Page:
Deputy says he can do better job as Eagle Co Sheriff |

Deputy says he can do better job as Eagle Co Sheriff

Scott N. Miller/Vail DailyEagle County Sheriff's Deputy Charles Wolf is challenging incumbent Sheriff Joe Hoy. The two are probably headed for a primary election in August.

EAGLE COUNTY – Charles Wolf thinks it’s time for a change. That’s why he challenging his boss for the job of Eagle County Sheriff.

Wolf, a Republican, is challenging incumbent and fellow Republican Joe Hoy, who’s seeking a third term this fall. Since no Democrat has declared for the race, the winner of an August primary will probably be the next sheriff.

A native of southern New Mexico, Wolf and his wife, Angie – who also works in the sheriff’s department – moved to Eagle County in 2008 to be closer to her family. Wolf, at the time an 11-year veteran of law enforcement, applied for a job as a deputy and was hired.

While he’s been on the job locally for a relatively short time, Wolf believes he can do a better job as sheriff.

“I want to communicate better with the people under me and the community,” he said.

One way Wolf would like to open up communication between the department and the community is establishing a reserve deputy program in which residents would volunteer to help the department.

Wolf said every place he’s worked has had some sort of reserve program, and that volunteers can help law enforcement in jobs from paperwork to securing crime scenes.

“I believe it’s in people’s nature to help out,” he said.

Aside from starting a reserve program, Wolf believes the sheriff’s department should be more active on-line, with “continuous” updates of the department’s Web site.

“We need to give citizens the opportunity to learn about what we’re doing, and we need to do a better job of that.”

Wolf’s a big believer in using technology to get things done. He completed his college degree on line, and Angie teaches college classes in New Mexico without leaving Eagle County. He’s also taken a big part of his campaign to his Facebook page.

Technology should be a key component of officers’ continuing education, Wolf said.

“Let’s start putting training online,” he said. “That way you don’t need to worry about travel. Law enforcement is way behind the times on this. If we get out front on it, we can be the leaders.”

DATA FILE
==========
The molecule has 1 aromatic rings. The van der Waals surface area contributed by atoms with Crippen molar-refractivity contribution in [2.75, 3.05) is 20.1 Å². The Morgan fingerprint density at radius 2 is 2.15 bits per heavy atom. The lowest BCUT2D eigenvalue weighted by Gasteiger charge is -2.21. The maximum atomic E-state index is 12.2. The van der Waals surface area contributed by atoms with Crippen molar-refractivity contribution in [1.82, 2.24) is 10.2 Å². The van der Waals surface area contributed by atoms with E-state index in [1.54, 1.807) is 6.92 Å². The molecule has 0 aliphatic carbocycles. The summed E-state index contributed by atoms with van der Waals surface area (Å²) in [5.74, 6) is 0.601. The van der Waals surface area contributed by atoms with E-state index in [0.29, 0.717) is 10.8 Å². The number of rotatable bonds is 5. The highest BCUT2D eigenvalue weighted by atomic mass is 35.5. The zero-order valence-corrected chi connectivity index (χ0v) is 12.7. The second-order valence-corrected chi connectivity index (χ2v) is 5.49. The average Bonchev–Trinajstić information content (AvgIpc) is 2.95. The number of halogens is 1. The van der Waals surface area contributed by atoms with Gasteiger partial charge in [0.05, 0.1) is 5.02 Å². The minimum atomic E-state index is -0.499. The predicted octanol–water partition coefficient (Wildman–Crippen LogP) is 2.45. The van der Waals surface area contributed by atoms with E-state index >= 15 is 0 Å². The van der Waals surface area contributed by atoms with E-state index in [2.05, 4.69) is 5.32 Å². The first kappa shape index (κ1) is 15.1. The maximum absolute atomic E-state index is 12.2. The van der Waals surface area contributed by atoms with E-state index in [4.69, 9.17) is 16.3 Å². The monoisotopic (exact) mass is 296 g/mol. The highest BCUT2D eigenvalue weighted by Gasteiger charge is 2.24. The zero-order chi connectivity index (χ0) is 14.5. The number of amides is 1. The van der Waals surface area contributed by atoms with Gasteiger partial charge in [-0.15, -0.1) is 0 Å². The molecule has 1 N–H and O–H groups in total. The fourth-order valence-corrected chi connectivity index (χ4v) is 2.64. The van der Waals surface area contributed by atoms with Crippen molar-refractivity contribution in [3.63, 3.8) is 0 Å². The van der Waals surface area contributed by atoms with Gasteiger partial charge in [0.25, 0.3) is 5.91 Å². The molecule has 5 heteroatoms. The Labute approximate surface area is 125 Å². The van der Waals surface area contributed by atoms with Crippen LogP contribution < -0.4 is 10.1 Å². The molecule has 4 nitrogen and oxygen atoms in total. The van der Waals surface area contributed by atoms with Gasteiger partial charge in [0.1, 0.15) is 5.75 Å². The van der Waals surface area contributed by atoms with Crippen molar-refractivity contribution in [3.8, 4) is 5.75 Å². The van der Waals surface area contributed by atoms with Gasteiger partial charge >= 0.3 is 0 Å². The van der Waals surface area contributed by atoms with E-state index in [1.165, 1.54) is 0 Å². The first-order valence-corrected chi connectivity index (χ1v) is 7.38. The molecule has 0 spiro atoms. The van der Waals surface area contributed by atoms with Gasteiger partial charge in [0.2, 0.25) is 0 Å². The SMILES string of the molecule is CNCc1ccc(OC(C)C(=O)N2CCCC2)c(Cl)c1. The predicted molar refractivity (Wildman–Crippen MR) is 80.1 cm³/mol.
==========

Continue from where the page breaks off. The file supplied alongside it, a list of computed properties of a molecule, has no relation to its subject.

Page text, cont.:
One area Wolf doesn’t want the county to be a leader is in medical marijuana dispensaries. In a recent letter to the Vail Daily, Wolf unambiguously said he’s opposed to the idea of medical marijuana.

If elected, Wolf said he’ll uphold the law about medical marijuana, but it still troubles him.

“I think the majority of people who voted for it envisioned something a lot different,” he said.

Wolf said while Colorado’s population is about one-seventh of California’s, it’s right behind California in the number of medical marijuana dispensaries now operating. “That’s a race we don’t want to win,” he said.

Wolf said he’s also worried about property crime in the county. With unemployment and foreclosures rising, he’s concerned that vacant homes, especially in rural areas, could become targets for burglars.

And there’s the budget, which county officials believe may be headed for a crash in property-tax collections in 2012.

“That’s always the top thing,” he said. “If you’re not aware of that, you’re just not prepared, and where you need to be prepared is to support the department’s infrastructure. That’s not just crime statistics, but interaction with the public.”

Wolf said he’s been encouraged by the people he’s talked to so far.

“My message is something people need to hear,” he said. “If you keep hiring the same people, don’t expect a different result.”

Business Editor Scott N. Miller can be reached at 970-748-2930 or

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